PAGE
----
Published Journal Articles

  1. Kuwayama, Y., Olmstead, S.M., Wietelman, D.C. and Zheng, J., 2020. Trends in nutrient-related pollution as a source of potential water quality damages: A case study of Texas, USA. Science of The Total Environment, 724, p.137962.

  2. Olmstead, S. and Zheng, J., 2021. Water Pollution Control in Developing Countries: Policy Instruments and Empirical Evidence. Review of Environmental Economics and Policy, 15(2), pp.000-000.

Non-Peer Reviewed Publications

Libin Zhang, Sheng Shao, Fang Dong, and Jiameng Zheng, 2020. Access to Water for Hydraulic Fracturing in China. In Regulating Water Security in Unconventional Oil and Gas (pp. 113-134). Springer, Cham.

Working Papers

Lead ex­po­sure, hu­man cap­i­tal for­ma­tion, and in­equal­ity: the im­pacts of lead ex­po­sure on long-run la­bor mar­ket out­comes (JOB MARKET PAPER)

This pa­per es­ti­mates the short-run and long-run im­pacts of early child­hood lead ex­po­sure from drink­ing wa­ter on ed­u­ca­tional out­comes, the spa­tial and de­mo­graphic dis­tri­b­u­tion of these im­pacts, and the wel­fare im­pacts of lead abate­ment poli­cies. I merge data from the U.S. Environmental Protection Agency on lead vi­o­la­tions un­der the Safe Drinking Water Act with data on in­di­vid­ual stan­dard test scores, ed­u­ca­tional at­tain­ment, and wages from re­stric­tive-use Texas data. I also match lead con­cen­tra­tion in drink­ing wa­ter with Blood Lead Levels (BLLs) data, ed­u­ca­tion and la­bor-mar­ket out­comes for a sub­group of in­di­vid­u­als for whom we can iden­tify their drink­ing wa­ter provider in Texas to un­der­stand the dose-re­sponse im­pacts of lead in drink­ing wa­ter. I find that lead ex­po­sure at birth from drink­ing wa­ter has significant neg­a­tive im­pact on stu­dents’ 3rd grade stan­dard test scores. In the long run, it also significantly re­duce the high school grad­u­a­tion rate.

A more com­pre­hen­sive es­ti­mate of the value of wa­ter qual­ity

Prior work sug­gests that, un­like air pol­lu­tion reg­u­la­tion, the mar­ginal cost of am­bi­ent wa­ter pol­lu­tion reg­u­la­tion in the United States of­ten ex­ceeds its mar­ginal benefit. This pa­per pro­vides some in­tu­ition, the­ory and em­pir­i­cal ev­i­dence sug­gest­ing that the typ­i­cal he­do­nic prop­erty model — a com­mon re­vealed-pref­er­ence ap­proach in the lit­er­a­ture valu­ing en­vi­ron­men­tal ameni­ties — may tend to un­der­state MWTP for the im­proved recre­ational op­por­tu­ni­ties that bet­ter wa­ter qual­ity affords to lo­cal home­own­ers. Using the case of nu­tri­ent pol­lu­tion in Tampa Bay, Florida, we es­ti­mate MWTP for wa­ter qual­ity im­prove­ments by com­bin­ing a recre­ation de­mand model with a he­do­nic hous­ing model, al­low­ing house­holds to op­ti­mize over re­gional aquatic recre­ation op­por­tu­ni­ties (influenced by pol­lu­tion in recre­ational wa­ters) as well as am­bi­ent wa­ter qual­ity very close to homes. Results in­di­cate that home­own­ers have significant MWTP for both im­prove­ments in lo­cal am­bi­ent wa­ter qual­ity and im­prove­ments in re­gional recre­ational wa­ters. Our recre­ational benefit es­ti­mates are much larger than those we es­ti­mate for lo­cal amenity val­ues, sug­gest­ing that prior he­do­nic stud­ies may un­der­es­ti­mate the value of wa­ter pol­lu­tion con­trol.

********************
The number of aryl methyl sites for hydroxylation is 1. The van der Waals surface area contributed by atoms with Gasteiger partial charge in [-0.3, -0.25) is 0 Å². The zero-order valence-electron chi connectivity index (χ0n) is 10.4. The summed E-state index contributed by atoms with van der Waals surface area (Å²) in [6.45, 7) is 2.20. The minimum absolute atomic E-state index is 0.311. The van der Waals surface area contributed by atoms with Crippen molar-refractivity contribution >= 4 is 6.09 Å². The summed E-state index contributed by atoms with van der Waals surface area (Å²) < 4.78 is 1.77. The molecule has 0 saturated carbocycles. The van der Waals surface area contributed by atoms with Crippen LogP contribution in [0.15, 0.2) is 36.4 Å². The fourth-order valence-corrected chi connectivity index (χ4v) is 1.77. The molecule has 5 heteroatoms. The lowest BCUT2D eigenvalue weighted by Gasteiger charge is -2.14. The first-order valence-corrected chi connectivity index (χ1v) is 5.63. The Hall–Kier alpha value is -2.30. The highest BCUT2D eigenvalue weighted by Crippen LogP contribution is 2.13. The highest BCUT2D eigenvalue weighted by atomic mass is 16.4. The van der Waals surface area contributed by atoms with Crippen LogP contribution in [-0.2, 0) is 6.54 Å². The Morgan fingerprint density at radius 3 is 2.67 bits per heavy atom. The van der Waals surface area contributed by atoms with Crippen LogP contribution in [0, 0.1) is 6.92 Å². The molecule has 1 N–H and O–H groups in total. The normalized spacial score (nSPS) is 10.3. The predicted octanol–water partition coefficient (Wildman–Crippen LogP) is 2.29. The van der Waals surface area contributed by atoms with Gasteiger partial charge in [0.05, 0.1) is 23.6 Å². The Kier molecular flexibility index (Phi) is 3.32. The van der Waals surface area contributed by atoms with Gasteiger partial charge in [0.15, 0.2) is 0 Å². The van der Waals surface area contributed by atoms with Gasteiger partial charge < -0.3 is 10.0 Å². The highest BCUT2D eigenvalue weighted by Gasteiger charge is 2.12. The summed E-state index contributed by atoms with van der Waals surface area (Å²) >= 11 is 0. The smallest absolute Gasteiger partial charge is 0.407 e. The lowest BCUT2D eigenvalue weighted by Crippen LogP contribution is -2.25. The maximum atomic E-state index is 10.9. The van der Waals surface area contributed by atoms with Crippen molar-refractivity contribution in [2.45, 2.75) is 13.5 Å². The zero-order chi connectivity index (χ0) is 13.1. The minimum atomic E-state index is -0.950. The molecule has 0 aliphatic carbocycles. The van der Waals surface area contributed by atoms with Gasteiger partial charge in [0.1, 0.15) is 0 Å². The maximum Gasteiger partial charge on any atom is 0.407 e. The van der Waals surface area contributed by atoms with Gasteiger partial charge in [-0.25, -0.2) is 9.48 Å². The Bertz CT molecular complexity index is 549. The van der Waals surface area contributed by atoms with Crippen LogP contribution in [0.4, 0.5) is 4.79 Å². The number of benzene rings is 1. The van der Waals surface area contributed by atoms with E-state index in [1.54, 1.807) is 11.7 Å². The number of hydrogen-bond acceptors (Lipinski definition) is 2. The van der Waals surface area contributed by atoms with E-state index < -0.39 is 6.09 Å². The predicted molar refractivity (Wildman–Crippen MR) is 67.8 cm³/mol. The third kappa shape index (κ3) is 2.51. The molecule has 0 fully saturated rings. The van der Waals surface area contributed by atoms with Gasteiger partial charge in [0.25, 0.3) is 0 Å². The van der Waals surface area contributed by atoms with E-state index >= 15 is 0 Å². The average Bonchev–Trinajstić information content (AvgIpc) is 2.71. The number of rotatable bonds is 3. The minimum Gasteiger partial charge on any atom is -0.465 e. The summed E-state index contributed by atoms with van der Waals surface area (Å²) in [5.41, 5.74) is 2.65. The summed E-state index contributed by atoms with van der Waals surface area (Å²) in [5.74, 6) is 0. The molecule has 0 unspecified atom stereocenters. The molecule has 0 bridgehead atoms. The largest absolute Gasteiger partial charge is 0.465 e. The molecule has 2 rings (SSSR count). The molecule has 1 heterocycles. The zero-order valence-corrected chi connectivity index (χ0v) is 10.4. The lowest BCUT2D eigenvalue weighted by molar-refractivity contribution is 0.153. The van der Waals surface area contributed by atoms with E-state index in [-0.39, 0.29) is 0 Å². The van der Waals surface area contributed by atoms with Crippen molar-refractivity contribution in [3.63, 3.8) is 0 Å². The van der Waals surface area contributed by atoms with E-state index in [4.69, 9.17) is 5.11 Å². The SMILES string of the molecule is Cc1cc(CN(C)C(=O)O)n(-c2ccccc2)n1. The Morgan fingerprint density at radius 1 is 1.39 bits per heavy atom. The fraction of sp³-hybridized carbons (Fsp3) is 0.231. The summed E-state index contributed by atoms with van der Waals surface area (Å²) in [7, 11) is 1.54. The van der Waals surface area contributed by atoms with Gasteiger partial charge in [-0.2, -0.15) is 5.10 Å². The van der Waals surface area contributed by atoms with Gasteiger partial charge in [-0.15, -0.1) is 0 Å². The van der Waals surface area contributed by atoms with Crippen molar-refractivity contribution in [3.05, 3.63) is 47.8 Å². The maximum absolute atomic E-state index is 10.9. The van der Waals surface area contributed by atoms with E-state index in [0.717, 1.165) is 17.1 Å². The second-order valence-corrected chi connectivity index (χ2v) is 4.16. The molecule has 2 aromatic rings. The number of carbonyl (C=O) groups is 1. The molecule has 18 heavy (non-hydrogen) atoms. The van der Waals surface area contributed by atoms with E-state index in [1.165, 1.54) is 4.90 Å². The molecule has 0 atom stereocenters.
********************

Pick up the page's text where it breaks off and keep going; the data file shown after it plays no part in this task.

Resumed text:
Suicide and Lithium in the Public Water Supply of 870 US Counties

Several stud­ies have re­ported that sui­cide rates are lower in ar­eas with higher con­cen­tra­tions of lithium in drink­ing wa­ter. Some au­thors have rec­om­mended adding lithium to the pub­lic wa­ter sup­ply. We es­ti­mate the as­so­ci­a­tion be­tween sui­cide and drink­ing-wa­ter lithium in the largest dataset yet used for this pur­pose. In 870 US coun­ties, we regress county sui­cide rates on lithium con­cen­tra­tions in ground­wa­ter and sur­face wa­ter. We con­trol for spa­tial cor­re­la­tion and county-level cor­re­lates of sui­cide rates, in­clud­ing eco­nomic con­di­tions and re­li­gious, racial, and eth­nic com­po­si­tion. With or with­out co­vari­ates, we find no significant as­so­ci­a­tion be­tween county sui­cide rates and the con­cen­tra­tion of lithium in the wa­ter sup­ply. Our re­sults do not sup­port a pol­icy of adding lithium to the wa­ter sup­ply.

Works in Progress

Do River Chiefs Reduce Surface Water Pollution in China?

In 2016, the cen­tral gov­ern­ment in China passed on new pol­icy ap­point­ing lo­cal gov­ern­ment officials as river chiefs across the coun­try, mak­ing them re­spon­si­ble for wa­ter re­source man­age­ment. The river chief mech­a­nism as­signs each sec­tion of rivers and lakes in China with river chiefs by the end of 2018. Since the an­nounce­ment of this new pol­icy, an on­go­ing de­bate has be­gun on the pos­si­ble effec­tive­ness of river chiefs in re­duc­ing pol­lu­tion. In this pa­per, I con­tribute to the de­bate by em­pir­i­cally in­ves­ti­gat­ing the effect of the River Chief Mechanism on wa­ter qual­ity in China. I con­struct a data set com­bin­ing sur­face wa­ter qual­ity data from var­i­ous sources in China and col­lect data on the dates each province and city make ini­tial an­nounce­ments of its river chiefs. An event study analy­sis is per­formed to un­der­stand the im­pact of river chief as­sign­ment on wa­ter qual­ity.

Subway open­ing and air qual­ity in China

Using data on sub­way open­ings and daily air qual­ity in China from 2002-2017, we mea­sure the im­pact of sub­way open­ings on air qual­ity. Existing stud­ies have linked sub­way open­ings to air qual­ity im­prove­ments in both de­vel­oped and de­vel­op­ing coun­tries. But some stud­ies found het­ero­ge­neous im­pacts of sub­way open­ings in Chinese cities. This study adds to the lit­er­a­ture by fo­cus­ing on sub­way open­ings and ex­ten­sions to all Chinese cities from 2002-2017. Using traffic con­ges­tion data, we also test for the mech­a­nism that could ex­plain the im­pacts of sub­way open­ings on air qual­ity.